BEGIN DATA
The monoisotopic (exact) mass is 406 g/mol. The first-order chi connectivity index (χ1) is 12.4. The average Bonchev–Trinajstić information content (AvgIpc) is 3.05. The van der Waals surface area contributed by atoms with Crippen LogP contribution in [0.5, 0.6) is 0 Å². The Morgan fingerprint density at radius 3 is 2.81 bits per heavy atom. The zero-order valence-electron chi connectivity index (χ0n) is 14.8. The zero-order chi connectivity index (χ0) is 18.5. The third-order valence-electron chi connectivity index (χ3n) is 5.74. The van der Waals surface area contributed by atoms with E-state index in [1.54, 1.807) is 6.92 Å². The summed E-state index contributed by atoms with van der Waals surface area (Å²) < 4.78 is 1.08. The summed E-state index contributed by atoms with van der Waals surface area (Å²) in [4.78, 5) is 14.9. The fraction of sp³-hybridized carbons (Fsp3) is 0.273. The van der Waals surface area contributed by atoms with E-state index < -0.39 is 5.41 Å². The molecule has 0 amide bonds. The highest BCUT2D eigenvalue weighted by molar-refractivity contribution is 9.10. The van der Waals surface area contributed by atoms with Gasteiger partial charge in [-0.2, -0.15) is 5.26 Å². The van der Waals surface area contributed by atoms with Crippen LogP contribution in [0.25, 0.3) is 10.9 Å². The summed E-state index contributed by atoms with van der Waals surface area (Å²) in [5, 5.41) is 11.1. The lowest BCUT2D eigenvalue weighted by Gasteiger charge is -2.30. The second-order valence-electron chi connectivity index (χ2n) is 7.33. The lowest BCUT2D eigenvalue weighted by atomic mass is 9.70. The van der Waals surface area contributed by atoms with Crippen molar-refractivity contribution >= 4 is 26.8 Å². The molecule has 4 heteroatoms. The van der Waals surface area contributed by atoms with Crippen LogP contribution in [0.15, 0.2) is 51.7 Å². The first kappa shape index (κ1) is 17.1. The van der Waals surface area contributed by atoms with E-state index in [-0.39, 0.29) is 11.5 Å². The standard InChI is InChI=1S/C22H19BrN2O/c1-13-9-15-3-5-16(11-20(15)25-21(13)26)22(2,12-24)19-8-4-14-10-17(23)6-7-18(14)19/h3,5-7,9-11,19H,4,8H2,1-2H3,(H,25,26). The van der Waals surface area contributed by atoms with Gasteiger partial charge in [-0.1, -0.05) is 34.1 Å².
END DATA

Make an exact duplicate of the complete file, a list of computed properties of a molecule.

The monoisotopic (exact) mass is 406 g/mol. The first-order chi connectivity index (χ1) is 12.4. The average Bonchev–Trinajstić information content (AvgIpc) is 3.05. The van der Waals surface area contributed by atoms with Crippen LogP contribution in [0.5, 0.6) is 0 Å². The Morgan fingerprint density at radius 3 is 2.81 bits per heavy atom. The zero-order valence-electron chi connectivity index (χ0n) is 14.8. The zero-order chi connectivity index (χ0) is 18.5. The third-order valence-electron chi connectivity index (χ3n) is 5.74. The van der Waals surface area contributed by atoms with E-state index in [1.54, 1.807) is 6.92 Å². The summed E-state index contributed by atoms with van der Waals surface area (Å²) < 4.78 is 1.08. The summed E-state index contributed by atoms with van der Waals surface area (Å²) in [4.78, 5) is 14.9. The fraction of sp³-hybridized carbons (Fsp3) is 0.273. The van der Waals surface area contributed by atoms with E-state index < -0.39 is 5.41 Å². The molecule has 0 amide bonds. The highest BCUT2D eigenvalue weighted by molar-refractivity contribution is 9.10. The van der Waals surface area contributed by atoms with Gasteiger partial charge in [-0.2, -0.15) is 5.26 Å². The van der Waals surface area contributed by atoms with Crippen LogP contribution in [0.25, 0.3) is 10.9 Å². The summed E-state index contributed by atoms with van der Waals surface area (Å²) in [5, 5.41) is 11.1. The lowest BCUT2D eigenvalue weighted by Gasteiger charge is -2.30. The second-order valence-electron chi connectivity index (χ2n) is 7.33. The lowest BCUT2D eigenvalue weighted by atomic mass is 9.70. The van der Waals surface area contributed by atoms with Crippen molar-refractivity contribution >= 4 is 26.8 Å². The molecule has 4 heteroatoms. The van der Waals surface area contributed by atoms with Crippen LogP contribution in [0.15, 0.2) is 51.7 Å². The first kappa shape index (κ1) is 17.1. The van der Waals surface area contributed by atoms with E-state index in [-0.39, 0.29) is 11.5 Å². The standard InChI is InChI=1S/C22H19BrN2O/c1-13-9-15-3-5-16(11-20(15)25-21(13)26)22(2,12-24)19-8-4-14-10-17(23)6-7-18(14)19/h3,5-7,9-11,19H,4,8H2,1-2H3,(H,25,26). The van der Waals surface area contributed by atoms with Gasteiger partial charge in [-0.1, -0.05) is 34.1 Å².